PRIME MINISTER Narendra Modi will attend the fifth BIMSTEC Summit via video conference on March 30. Unwilling to share the stage with Myanmar’s leaders, India learned it had relied on Sri Lanka, which hosts the summit as current BIMSTEC chair, to lead on a virtual platform.
Besides India and Sri Lanka, BIMSTEC (Bay of Bengal Initiative for Multi-Sectoral Technical and Economic Cooperation) includes Bangladesh, Myanmar, Thailand, Nepal and Bhutan.
While previously scheduled to be held in person, the summit was postponed due to the pandemic. With the Covid situation improving, the summit was then postponed to the end of March. Senior BIMSTEC officials will meet on March 28, followed by meetings of foreign ministers on March 29.
“The challenges related to the Covid pandemic and the uncertainties within the international system that all BIMSTEC members are facing, lend greater urgency to the goal of taking BIMSTEC’s technical and economic cooperation to the next level. This should be the main topic of the leaders’ deliberations at the Summit,” the Department of External Affairs (MEA) said in a statement.
Leaders should also discuss setting up the group’s basic institutional structures and mechanisms, he added.
More than a year after the Myanmar coup, India has made a nuanced shift to distance itself from the regime – without condemning it outright, but raising concerns about the democratic process undermined by the military junta in Nay Pyi Tow. In recent months, as Modi met US President Joe Biden for the bilateral summit at the White House last September, the needle has moved a bit for Delhi.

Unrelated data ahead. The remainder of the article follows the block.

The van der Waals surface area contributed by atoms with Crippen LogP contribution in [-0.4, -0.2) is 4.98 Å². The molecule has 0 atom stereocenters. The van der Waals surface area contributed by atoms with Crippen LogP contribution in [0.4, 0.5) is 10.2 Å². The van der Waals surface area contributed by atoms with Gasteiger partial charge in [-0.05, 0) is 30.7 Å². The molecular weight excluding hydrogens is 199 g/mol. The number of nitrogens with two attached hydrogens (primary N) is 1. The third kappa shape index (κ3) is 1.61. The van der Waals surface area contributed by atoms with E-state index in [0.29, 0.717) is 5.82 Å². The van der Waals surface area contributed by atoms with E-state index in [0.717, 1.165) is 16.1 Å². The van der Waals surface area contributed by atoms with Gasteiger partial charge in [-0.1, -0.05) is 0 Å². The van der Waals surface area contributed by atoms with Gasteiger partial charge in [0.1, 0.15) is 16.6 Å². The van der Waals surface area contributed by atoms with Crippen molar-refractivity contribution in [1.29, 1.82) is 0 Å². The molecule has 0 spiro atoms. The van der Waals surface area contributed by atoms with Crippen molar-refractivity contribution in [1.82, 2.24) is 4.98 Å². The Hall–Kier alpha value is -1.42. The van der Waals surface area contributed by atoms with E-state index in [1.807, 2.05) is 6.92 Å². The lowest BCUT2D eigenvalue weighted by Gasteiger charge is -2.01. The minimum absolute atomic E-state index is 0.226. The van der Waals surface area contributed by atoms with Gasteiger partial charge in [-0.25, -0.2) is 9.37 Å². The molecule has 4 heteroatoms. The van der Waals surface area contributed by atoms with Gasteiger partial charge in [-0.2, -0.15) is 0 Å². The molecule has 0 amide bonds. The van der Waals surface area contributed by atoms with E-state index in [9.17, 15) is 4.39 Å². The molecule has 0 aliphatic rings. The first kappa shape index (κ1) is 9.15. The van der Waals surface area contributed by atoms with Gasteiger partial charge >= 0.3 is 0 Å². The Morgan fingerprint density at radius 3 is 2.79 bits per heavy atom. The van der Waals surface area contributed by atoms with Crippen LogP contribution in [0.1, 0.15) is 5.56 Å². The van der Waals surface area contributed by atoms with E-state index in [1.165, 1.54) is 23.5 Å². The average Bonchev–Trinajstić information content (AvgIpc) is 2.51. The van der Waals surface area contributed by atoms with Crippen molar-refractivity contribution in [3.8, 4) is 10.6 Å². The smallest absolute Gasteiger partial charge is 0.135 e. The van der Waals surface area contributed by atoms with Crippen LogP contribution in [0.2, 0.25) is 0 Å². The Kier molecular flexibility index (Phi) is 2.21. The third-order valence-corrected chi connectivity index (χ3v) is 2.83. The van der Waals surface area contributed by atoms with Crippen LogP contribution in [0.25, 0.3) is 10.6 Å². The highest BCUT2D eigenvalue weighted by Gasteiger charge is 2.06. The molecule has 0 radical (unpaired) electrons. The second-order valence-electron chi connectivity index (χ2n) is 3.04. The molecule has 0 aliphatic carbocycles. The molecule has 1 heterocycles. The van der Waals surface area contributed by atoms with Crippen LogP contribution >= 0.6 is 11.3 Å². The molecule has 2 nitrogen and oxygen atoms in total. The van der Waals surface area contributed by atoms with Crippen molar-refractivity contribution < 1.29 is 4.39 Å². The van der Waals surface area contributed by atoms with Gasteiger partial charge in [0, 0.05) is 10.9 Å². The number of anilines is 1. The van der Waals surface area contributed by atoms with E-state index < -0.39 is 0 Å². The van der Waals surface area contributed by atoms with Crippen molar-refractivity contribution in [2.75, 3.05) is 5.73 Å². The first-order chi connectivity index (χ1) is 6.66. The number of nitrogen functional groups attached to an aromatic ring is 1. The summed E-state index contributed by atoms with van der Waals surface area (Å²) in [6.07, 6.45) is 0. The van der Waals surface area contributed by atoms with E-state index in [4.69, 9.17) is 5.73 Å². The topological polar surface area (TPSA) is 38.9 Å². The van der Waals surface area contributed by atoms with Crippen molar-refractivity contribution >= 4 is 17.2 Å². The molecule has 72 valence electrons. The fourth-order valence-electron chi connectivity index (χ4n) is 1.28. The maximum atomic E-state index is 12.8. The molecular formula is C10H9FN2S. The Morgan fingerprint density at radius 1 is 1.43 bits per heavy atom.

With Washington leaning on Delhi, India finds itself in a delicate position vis-à-vis Myanmar. Aware of Beijing’s growing political, military and economic footprint in Myanmar, she does not want to isolate the Nay Pyi Taw regime. Delhi thinks it can, with partner countries, engage the junta.
India’s initial response was softer than usual. Hours after the coup in February last year, the MEA said it had “noted the developments in Myanmar with deep concern”.
A few weeks later, the Indian Mission in Yangon tweeted on February 28 last year that “The Indian Embassy is deeply saddened by the loss of life in Yangon and other cities in Myanmar. today”. This was after at least 18 people were killed as security forces opened fire on protesters, according to the United Nations.
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But on Dec. 7, Delhi said it was “troubled” by the verdicts for Myanmar’s ousted leader Aung San Suu Kyi and others. Stressing that the rule of law and democratic process must be upheld, New Delhi said any development that “undermines these processes and accentuates differences is a matter of deep concern.”
Suu Kyi was sentenced to four years in prison by a court in Myanmar, which found her guilty of inciting dissent in the first of a series of verdicts.
In what was India’s first official communication with Myanmar’s military regime, Foreign Minister Harsh Vardhan Shringla visited Myanmar on December 22-23. He sought to meet Suu Kyi, which the Burmese army refused.
India has refrained from directly criticizing the Tatmadaw, Burma’s military, as it is wary of Beijing’s growing influence and the high stakes involved in maintaining peace and security along the Indo-Burma border. Burmese. He believes that instead of condemning Myanmar’s military rulers, he should work with partner countries to rely on the military to work together to resolve their differences peacefully and constructively.
So while he wants to work with the Burmese junta regime, he doesn’t want to share the stage with the leaders at a summit right now.